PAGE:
• Internalised, embedded and normalised.  Internalised ageism can affect our confidence and attitude to undertake kinds of work.
  • Age categorisation: a narrative of entitlement.  Categories are forced on us by artificial constructs resulting in pressures amongst older workers to allow younger ones to fill these roles, creating resentment
  • Age norms and stereotypes.

Creating an Age Friendly Environment

Dr. Rowson challenged by asking “How old is an older worker” and “how far are you from being an older worker” and “what is the ideal scenario for your late career”.  The problem is that age is driven by

  • arbitrary concepts such as chronological age, biological age (health and fitness), and social age (the context in which we are “immersed”).   The OECD has changed its definition from 50 to 55 but it is all complicated and relative.
  • a complicating worker lifecycle, as highlighted by North and Shakiri (2019), which can be viewed as Generational, Phase of Life,  “Tenure” and “Experience”.  The Tenure issue is especially challenging for existing workers as the new worker may appear “younger” and “more dynamic”

Some sectors need employees to continue working as they may have special skills: talent is not age bound: this throws up issues of what should be a pensionable age and the changing life landscape, the age dimension and work accumulation.  But at the end of the day, ageing is a process which sees declining personal resources and which necessitates the management of risks.

What are the risks which older workers face?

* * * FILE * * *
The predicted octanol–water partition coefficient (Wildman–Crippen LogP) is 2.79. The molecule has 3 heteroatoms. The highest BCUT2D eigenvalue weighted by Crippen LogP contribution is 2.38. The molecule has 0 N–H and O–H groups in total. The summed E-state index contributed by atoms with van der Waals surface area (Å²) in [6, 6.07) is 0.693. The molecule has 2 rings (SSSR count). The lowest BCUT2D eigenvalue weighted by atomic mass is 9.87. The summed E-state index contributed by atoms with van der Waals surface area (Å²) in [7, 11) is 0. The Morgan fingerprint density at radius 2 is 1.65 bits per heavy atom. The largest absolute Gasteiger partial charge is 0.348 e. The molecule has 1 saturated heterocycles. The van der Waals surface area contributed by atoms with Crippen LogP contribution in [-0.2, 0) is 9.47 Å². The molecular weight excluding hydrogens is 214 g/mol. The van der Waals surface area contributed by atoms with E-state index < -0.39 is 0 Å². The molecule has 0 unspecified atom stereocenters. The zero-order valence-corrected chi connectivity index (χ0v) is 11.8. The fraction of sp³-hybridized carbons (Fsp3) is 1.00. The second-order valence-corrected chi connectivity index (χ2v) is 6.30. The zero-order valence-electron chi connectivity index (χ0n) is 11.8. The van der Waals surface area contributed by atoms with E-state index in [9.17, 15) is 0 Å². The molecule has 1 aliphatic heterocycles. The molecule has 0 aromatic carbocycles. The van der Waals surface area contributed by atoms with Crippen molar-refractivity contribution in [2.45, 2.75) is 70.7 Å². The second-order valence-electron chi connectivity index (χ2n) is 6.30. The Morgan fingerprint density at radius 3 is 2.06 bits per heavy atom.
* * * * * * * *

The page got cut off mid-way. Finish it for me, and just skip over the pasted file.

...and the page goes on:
• A lack of relevant skills
  • Poor health, as a result of undertaking work in earlier years which was not subject to health and safety legislation
  • A “one size fits all” approach to employee welfare and needs
  • A lack of investment and championing
  • Lack of opportunities
  • Ageism in all forms, including the menopause and its effect which is all but ignored

Most employers take the wrong approach, looking solely at market needs.  There are many ways of addressing the issue more creatively.

  • An individual approach to ageing
  • Championing a positive age climate
  • Investing in Lifelong Learning
  • Promoting Health and Wellbeing.  Some employers are still not prepared to be hybrid and are insisting on a full return to the workplace.  This is causing widespread distrust as we emerge from the pandemic
  • Jobcraft and learning how to cope with flexible working

Individuals can

  • Be more proactive in addressing purpose, values and needs
  • Life choices
  • Career review.  What is desirable, what serves and what works?
  • Having a critical look at how you are managing your Health and Wellbeing

What is an Age Intelligent workplace?